7 CV Writing Tips for a Software Developer Career
Whether you are a junior developer or someone with extensive experience in software development, it can be challenging to stand out during job application processes. According to Dice, about 19 million developers operate worldwide, 13 of which are professional programmers, meaning that roughly a third represents self-taught or casual developers. Given the complexity and steep learning curve of software development, it’s no wonder that the competition is fierce.
Don’t omit or embellish
Software development is an industry with numerous cogs in its machine. Everyone from front-end developers to QA testers needs to be familiar with the languages and operations required to develop and launch a software app successfully. As such, you should never embellish your CV in any way to avoid unnecessary problems for yourself and your employer.
While you may reach the interview stage based on embellished information, the interviewer will quickly see through the veil. The same can be said about omitting certain crucial information from your professional career or formal education in relation to software development. Present yourself as you are a person with perks and flaws who is willing to develop a successful career in the industry.
Less Fluff, More Keywords
There is a good reason as to why companies differentiate CVs and resumes from motivational letters. While the latter may be treated as an essay, the former should focus on raw information relevant to the job application. This is why it’s good to rely on software development specific keywords to improve your hiring prospects.
Limit your CV to a one-page format and outline your previous experiences, hard and soft skills, as well as personal or freelance projects in a succinct manner. You can add numeric KPIs or outcomes of each project in short and address individual items during the interview. According to Small Biz Genius, corporate job posts receive around 250 CVs on average, with most recruiters taking about six seconds to review a CV. Save your interviewer’s time by optimizing your CVs length, and they will undoubtedly be grateful for it.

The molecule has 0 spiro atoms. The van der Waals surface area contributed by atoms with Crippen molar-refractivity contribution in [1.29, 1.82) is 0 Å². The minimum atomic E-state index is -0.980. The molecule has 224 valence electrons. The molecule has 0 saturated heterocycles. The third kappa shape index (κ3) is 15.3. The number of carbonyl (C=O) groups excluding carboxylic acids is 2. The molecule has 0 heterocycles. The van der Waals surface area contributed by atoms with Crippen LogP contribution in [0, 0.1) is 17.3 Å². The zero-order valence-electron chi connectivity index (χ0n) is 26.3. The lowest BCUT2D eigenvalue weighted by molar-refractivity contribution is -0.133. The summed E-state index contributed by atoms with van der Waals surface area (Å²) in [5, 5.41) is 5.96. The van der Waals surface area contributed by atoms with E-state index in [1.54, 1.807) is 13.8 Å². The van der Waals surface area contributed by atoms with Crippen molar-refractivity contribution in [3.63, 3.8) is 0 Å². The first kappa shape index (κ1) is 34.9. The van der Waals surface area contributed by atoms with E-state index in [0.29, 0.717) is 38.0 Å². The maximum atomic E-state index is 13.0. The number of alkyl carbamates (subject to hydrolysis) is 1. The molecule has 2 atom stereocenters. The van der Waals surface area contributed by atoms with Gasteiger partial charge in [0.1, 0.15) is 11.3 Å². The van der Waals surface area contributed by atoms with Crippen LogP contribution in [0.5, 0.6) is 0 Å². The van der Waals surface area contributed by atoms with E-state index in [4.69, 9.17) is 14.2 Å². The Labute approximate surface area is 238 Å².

Customize it Per Employer
Different companies and development teams will naturally gravitate toward different skillsets in the candidates they consider to hire. Thus, a company centred on mobile development will look for different things in their candidates as opposed to an IoT development startup.
This is why it’s important to cater to individual employees instead of writing a universal CV and hoping for the best. “If your company is looking for an iOS developer, take out the skills and languages you deem irrelevant to the position. No one likes to receive copy-pasted CVs since it showcases unprofessionalism and a general lack of care toward the potential employer”, says Melanie Sovann, an editor and senior writer at term paper service company EssaySupply. Make it as easy as possible for the interviewer to review your resume and decide if you are a good fit for them.
Project your Career Aspirations
It’s always a good idea to project your optimal career path to the employer through your CV. If you are a junior developer fresh out of college, you can add a small roadmap of your career goals for the next 5-10 years. Likewise, if you are a senior developer with goals to develop soft skills through project management, why not let the potential employer know?
This information, while only a projection, will prove that you are a noteworthy candidate available for long-term employment. Companies in search of developers who can lead teams or manage multiple projects concurrently will undoubtedly react positively to your ambitions. Same as before, keep this section of your CV short and to the point to avoid unnecessary fluff or delve into motivational letter writing.
Link your Social Profiles